Image for PS Chiefs wheels of fortune

PRESSURE is mounting on the State Government to scale back the $33.3 million fleet of luxury cars driven by senior public servants.

New Right to Information documents released by the Department of Treasury and Finance reveal that the fleet includes:

—29 BMW 3 Series vehicles (about $76,000 each).

• 27 Mercedes-Benz C-Class (about $69,000 each).

• 55 Volvos (about $70,000 each).

• Six Toyota Prados (about $88,904 each).

The most common model is the more practical Subaru Outback, of which there are 79 worth about $62,000 each.

The cheapest model in the fleet is the $32,000 Mazda 3, of which there are three.

Those who get privately plated, taxpayer-funded cars as part of their pay packages include MPs, heads of agencies and senior appointees such as judges, magistrates and medical officers.

The Government last month said paring back the fleet was “an option” in its quest to make urgently needed expenditure cuts. Widespread public service job cuts have also been flagged.

However, Opposition Treasury spokesman Peter Gutwein said yesterday that exploring options was not enough, and the Government should hold an immediate audit of its vehicle fleet.

“In an environment where people are already being sacked to make up [Premier Lara Giddings’] Budget shortfall, the Premier needs to provide an explanation,” he said.

“Any audit must look not just at the cost of individual vehicles but if there is sufficient business-related usage to justify it and also their running costs.”

A government spokesman said the more expensive cars were offered to senior public servants because it was “commensurate with the level they’re on in terms of their contract”.

The spokesman said Ms Giddings had already told all government agencies to review spending on external consultancies, including cars.

Ms Giddings had said that while privately plated cars were offered as part of a bid to attract and retain quality staff, she was keen to explore ways to further reduce the cost of the overall vehicle fleet, he said.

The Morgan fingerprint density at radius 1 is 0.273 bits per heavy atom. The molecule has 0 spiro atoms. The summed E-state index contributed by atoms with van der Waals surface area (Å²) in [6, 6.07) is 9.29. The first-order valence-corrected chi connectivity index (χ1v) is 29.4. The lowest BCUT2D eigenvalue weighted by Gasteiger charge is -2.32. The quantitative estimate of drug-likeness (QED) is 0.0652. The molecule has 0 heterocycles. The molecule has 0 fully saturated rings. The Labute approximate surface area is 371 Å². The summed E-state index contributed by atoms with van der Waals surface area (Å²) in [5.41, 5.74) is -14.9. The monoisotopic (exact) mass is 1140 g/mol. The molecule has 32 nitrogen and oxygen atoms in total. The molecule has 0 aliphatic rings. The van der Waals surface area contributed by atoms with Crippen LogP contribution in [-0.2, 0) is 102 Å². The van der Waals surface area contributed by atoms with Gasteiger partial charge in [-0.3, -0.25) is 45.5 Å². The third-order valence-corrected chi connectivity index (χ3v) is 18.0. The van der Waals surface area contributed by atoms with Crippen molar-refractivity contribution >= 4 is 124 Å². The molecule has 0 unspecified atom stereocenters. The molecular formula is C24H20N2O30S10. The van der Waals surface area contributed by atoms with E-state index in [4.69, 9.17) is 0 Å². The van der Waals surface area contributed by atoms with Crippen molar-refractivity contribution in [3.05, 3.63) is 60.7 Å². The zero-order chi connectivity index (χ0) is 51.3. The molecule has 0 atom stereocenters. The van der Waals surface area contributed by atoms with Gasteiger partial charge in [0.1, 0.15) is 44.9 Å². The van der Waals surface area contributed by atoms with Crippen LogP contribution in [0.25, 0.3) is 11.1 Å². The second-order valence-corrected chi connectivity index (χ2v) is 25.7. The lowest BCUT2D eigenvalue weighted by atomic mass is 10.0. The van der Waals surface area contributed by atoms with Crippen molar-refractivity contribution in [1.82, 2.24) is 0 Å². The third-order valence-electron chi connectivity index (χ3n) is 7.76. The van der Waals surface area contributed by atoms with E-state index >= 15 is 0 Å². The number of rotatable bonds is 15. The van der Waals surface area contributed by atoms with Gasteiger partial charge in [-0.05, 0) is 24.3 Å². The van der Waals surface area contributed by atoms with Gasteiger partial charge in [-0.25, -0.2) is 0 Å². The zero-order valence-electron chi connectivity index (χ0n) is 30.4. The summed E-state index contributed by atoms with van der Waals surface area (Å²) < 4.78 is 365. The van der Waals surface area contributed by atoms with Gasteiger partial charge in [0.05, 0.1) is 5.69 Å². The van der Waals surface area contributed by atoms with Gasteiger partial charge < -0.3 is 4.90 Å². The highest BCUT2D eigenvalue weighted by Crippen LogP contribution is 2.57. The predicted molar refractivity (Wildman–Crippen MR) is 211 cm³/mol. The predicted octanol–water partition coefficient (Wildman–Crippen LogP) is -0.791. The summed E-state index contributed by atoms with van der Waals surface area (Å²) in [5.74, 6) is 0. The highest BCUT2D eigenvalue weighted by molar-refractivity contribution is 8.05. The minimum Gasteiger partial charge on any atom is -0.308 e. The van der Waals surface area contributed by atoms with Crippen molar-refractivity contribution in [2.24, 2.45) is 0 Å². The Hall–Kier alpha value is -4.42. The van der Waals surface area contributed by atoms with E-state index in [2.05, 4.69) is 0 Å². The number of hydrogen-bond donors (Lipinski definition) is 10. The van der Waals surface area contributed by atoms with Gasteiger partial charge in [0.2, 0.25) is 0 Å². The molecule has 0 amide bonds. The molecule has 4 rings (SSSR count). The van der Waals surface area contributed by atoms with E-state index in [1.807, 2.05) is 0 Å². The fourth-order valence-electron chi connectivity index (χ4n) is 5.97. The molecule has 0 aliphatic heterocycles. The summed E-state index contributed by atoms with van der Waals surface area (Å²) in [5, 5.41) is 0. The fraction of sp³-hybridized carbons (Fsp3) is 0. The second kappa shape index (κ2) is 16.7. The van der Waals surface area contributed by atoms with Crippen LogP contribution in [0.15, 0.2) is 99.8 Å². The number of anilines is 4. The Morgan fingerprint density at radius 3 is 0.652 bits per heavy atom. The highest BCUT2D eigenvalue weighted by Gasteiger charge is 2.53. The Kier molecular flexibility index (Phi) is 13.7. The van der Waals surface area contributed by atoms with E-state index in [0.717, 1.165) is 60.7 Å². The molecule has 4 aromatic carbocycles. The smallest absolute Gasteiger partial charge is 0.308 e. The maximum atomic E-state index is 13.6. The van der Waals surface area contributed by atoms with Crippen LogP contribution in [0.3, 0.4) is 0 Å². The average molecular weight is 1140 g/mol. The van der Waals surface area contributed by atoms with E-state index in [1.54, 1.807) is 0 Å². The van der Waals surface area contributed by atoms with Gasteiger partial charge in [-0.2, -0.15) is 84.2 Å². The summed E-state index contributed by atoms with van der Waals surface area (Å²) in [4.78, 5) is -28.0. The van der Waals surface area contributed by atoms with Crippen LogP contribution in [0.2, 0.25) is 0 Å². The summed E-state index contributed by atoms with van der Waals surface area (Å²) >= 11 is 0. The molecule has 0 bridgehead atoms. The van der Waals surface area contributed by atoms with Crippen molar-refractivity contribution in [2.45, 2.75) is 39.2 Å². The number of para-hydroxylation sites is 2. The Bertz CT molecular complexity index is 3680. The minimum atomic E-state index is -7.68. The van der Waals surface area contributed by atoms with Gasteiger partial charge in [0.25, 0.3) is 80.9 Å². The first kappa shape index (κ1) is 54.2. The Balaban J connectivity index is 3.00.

The Right to Information documents, obtained by the Liberals, include a breakdown of the makes, models and running costs of the fleet of privately plated cars driven by public servants.

Based on current purchase costs of the vehicles, the total value of the fleet of 569 vehicles is about $33.3 million.

The total monthly running cost of the cars is $644,272, including fuel, rental and maintenance. This adds up to $7.7 million a year.

Unions Tasmania secretary Kevin Harkins said yesterday it was a bad look for some public servants to be seen “swanning around in BMWs” while others faced the sack.

Unions are set to ramp up their campaign against public sector job cuts with a series of television advertisements.

“There’s an obvious cost saving to be made there, but we’d need a lot more information about what those cars are used for,” Mr Harkins said.

“I’ve got a basic model Navara four-door ute, and I’m quite happy with it.”

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• The imported and prestigious seats for PS bottoms have been well covered over the years on Tasmanian Times by Hag and Peter:

They way they were in 2009, His ‘n’ Hers:

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Tough at the Top: His ‘n’ Hers

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